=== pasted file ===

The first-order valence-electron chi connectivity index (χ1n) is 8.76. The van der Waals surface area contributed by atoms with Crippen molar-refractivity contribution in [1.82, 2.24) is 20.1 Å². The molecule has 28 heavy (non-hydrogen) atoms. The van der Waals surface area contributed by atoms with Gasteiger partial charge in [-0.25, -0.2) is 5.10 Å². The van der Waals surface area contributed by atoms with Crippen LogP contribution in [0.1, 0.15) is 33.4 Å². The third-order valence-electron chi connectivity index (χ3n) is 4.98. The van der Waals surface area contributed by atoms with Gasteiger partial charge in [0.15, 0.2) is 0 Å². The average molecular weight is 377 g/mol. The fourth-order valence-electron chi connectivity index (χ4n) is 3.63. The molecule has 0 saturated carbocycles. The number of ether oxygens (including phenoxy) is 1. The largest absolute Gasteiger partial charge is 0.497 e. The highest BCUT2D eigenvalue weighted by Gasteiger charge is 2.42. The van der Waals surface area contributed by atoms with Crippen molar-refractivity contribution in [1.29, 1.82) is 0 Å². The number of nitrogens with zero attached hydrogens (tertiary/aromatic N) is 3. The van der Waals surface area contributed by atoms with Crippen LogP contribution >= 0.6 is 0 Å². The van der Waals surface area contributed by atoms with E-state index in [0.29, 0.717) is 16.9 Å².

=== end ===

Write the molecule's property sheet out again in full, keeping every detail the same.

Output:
The first-order valence-electron chi connectivity index (χ1n) is 8.76. The van der Waals surface area contributed by atoms with Crippen molar-refractivity contribution in [1.82, 2.24) is 20.1 Å². The molecule has 28 heavy (non-hydrogen) atoms. The van der Waals surface area contributed by atoms with Gasteiger partial charge in [-0.25, -0.2) is 5.10 Å². The van der Waals surface area contributed by atoms with Crippen LogP contribution in [0.1, 0.15) is 33.4 Å². The third-order valence-electron chi connectivity index (χ3n) is 4.98. The van der Waals surface area contributed by atoms with Gasteiger partial charge in [0.15, 0.2) is 0 Å². The average molecular weight is 377 g/mol. The fourth-order valence-electron chi connectivity index (χ4n) is 3.63. The molecule has 0 saturated carbocycles. The number of ether oxygens (including phenoxy) is 1. The largest absolute Gasteiger partial charge is 0.497 e. The highest BCUT2D eigenvalue weighted by Gasteiger charge is 2.42. The van der Waals surface area contributed by atoms with Crippen molar-refractivity contribution in [1.29, 1.82) is 0 Å². The number of nitrogens with zero attached hydrogens (tertiary/aromatic N) is 3. The van der Waals surface area contributed by atoms with Crippen LogP contribution >= 0.6 is 0 Å². The van der Waals surface area contributed by atoms with E-state index in [0.29, 0.717) is 16.9 Å².